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Renjo La Pass is one of the most challenging routes in the Khumbu (Everest) region. It goes through Lukla-Namche Bazaar- Thamo (3,700 m) and Thame (3900 m) are Sherpa villages, over Ranjo-La Pass and to Gokyo Ri via Gokyo. From Gokyo you cross Nagozumda Glacier to Cho-La Pass.
The lore of the Himalayas looms largest around the great 8,000-meter peak massifs of Cho Oyo, Everest, Lhotse, and Makalu.The remote valleys beneath these peaks are threaded by ancient trails. Some like the well-traveled path to Everest Base camp are well known among Western trekkers and mountaineers.
Others including the trail through Nangpa La between Namche Bazar and Tibet are known to Tibetan monks and traders, but have long been forbidden to Westerners. This exploratory trip is our attempt to offer fresh insight, little trod trails and new visual perspectives on this area of greatest Himalayan peaks. This trek also traces important history of the Sherpa people. They settled the region in the late 1400s or early 1500s, arriving from the eastern Tibetan province of Salmo Gang. Sherpas appears to have left their homeland and crossed the Nangpa-La pass (18,749') in to Nepal.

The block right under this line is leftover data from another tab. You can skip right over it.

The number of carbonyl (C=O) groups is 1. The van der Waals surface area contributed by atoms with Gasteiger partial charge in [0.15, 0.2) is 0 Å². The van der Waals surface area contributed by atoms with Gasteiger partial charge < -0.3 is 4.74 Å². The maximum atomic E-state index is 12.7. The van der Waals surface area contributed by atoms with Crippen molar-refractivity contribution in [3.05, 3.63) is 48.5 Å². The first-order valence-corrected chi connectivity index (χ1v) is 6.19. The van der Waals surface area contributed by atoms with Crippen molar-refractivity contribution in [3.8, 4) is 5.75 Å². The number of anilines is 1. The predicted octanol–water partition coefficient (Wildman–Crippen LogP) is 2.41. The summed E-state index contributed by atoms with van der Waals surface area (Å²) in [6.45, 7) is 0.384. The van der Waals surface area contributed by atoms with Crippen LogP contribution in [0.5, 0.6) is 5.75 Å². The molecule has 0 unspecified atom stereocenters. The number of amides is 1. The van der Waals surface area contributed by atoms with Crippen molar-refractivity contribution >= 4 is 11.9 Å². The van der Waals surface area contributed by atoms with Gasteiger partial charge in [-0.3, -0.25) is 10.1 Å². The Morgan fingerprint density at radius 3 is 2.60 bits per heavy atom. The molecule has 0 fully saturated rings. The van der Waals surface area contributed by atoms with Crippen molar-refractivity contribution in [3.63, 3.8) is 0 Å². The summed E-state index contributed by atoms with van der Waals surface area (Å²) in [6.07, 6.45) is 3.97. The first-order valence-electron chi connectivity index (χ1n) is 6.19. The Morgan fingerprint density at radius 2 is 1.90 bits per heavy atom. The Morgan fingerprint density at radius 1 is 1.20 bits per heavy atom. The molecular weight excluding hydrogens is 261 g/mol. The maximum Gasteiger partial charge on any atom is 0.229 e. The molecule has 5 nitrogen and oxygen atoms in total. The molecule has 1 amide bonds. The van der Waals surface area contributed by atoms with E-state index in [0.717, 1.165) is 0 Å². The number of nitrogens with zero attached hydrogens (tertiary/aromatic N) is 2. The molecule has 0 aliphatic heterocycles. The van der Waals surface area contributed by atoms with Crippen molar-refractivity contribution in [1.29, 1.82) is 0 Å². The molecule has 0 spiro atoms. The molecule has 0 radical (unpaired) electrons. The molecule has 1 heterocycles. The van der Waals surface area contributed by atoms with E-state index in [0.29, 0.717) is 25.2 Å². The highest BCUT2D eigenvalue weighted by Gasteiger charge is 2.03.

The economy of the Sherpa Community has traditionally been agriculture, livestock herding and trading between Nepal and Tibet. With the coming of the Mountaineering Expedition since 1950s, the region has attracted large number of tourist as climbers and adventure trekkers. People from Tibet walk all the way down to Namche to sell their home made stuffs and salt to trade. The most wonderful experience would be to explore this area during the end of monsoon season when flowers pop out in Nangpala, giving the trekkers the illusion that they are walking on textured carpet.
The strong fragrances of flowers refresh the mind and feels heavenly to camp there and have a very sweet sleep at night. The caravan-style business, it`s remoteness, the biggest glaciers in the whole of the Khumbu region and spectacular views of Mt. Everest and Mt. Cho Oyo are the spectacular features in this trek.